- Ordinary Courts - Basic private and criminal law matters are being resolved in this court.
- Special Administrative Courts - These courts deal with the matters like public law and other matters.
System of law in UAE:
The United Arab Emirates is a federal-state founded in 1971. The cabinet proposed and draft the legislation before submitting the bill to the Federal National Council which reviews the bill and can only propose amendments but cannot initiate new legislation and seems its role as a consultative body. The court system is based upon civil law principles and Islamic jurisprudence while financial free zones have their English speaking courts. The legal system in UAE is based on five pillars:
- The Supreme Council of Rulers;
- The President and his Deputy;
- The Council of Ministers;
- The Federal National Council; and
- The Judiciary.
As UK and UAE, both countries follow different types of legal systems so it is necessary to analyse the difference between the systems of the two countries. The major difference is:
The doctrine of good faith:
The doctrine of good faith will be applied to all the contracts in UAE. As per Article 246 of UAE Civil Code, “a contract must be performed in accordance with its contents and a manner consistent with the requirements of good faith”.
In the United Kingdom, common law doesn’t have a definition of good faith per se but it is assessed by the contractual circumstances. This can be seen in a case of 2013, Yam Seng v International Trade Corporation, in this Yam Seng (the distributor) alleged that wrong information was provided about the product from International Trade Corporation and has breached an implied duty of good faith. Hence, the principle of good faith is not applied in the courts of the UK.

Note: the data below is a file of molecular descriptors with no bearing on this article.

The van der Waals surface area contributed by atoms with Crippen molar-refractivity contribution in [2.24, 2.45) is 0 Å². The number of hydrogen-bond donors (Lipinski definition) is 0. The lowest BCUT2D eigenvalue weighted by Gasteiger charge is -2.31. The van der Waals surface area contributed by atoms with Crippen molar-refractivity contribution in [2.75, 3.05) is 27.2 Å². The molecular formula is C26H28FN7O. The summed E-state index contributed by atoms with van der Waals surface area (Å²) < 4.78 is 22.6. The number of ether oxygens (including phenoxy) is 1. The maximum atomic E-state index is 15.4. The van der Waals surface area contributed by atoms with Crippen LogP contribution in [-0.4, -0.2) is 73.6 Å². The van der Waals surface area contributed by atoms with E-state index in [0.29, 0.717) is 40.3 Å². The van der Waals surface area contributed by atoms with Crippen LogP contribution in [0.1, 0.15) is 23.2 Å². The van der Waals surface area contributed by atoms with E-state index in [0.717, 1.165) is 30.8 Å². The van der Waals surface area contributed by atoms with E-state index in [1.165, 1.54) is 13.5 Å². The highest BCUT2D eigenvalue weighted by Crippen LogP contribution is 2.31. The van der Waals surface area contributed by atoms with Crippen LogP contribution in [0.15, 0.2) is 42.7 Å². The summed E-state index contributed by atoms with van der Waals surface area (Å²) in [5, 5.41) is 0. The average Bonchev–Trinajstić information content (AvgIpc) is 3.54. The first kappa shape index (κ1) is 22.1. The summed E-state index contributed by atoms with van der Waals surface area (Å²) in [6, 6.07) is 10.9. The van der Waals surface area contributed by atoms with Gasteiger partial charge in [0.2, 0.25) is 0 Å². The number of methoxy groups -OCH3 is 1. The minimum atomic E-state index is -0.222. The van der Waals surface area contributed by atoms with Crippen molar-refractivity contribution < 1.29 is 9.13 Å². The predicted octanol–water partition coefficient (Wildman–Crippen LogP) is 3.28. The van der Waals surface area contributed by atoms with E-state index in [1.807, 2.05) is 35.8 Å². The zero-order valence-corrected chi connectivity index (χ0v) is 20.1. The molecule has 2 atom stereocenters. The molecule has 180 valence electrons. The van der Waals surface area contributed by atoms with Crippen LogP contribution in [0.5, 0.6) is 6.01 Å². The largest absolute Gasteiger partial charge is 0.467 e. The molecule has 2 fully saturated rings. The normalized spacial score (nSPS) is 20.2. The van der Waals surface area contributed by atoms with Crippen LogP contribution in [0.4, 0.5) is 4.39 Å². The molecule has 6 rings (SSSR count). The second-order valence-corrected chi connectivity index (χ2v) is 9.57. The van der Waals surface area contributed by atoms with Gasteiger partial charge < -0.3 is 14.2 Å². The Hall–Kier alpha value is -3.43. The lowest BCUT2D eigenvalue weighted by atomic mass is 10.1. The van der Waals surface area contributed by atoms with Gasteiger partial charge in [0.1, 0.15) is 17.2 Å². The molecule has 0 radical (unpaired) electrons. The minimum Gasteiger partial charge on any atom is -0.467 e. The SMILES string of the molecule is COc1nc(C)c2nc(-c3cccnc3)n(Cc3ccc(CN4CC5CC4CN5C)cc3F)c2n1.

In the UK, common law places the primary importance on case law and a strong reliance on precedents in establishing the laws whereas, in UAE, civil law considers the cases as a secondary source of law to examine how other courts have interpreted the law. In civil law, jurisprudence is constant it is a suggestion that the court should follow case law but it is not mandatory as compared to common law.
In the United Kingdom, the official language is English while pleading as well as while writing the record of cases in the courts. As per the Court of Justice Act, the cases were recorded in Latin till 1730 but after that English language has been used.
In the United Arab Emirates, the official language used in courts is Arabic whereas the second language is English. In the emirate of Abu Dhabi, Hindi has become the third official language as almost 30% of the population is of Indians there.
Role of Judge:
The common law in the United Kingdom functions as an adversarial system contest between two opposing parties where a judge is an impartial referee. The judge will determine the appropriate award or sentence with the help of the jury. In a civil law system, the judge is the most important player and the role is to establish the facts of the case and apply the provisions of the applicable code.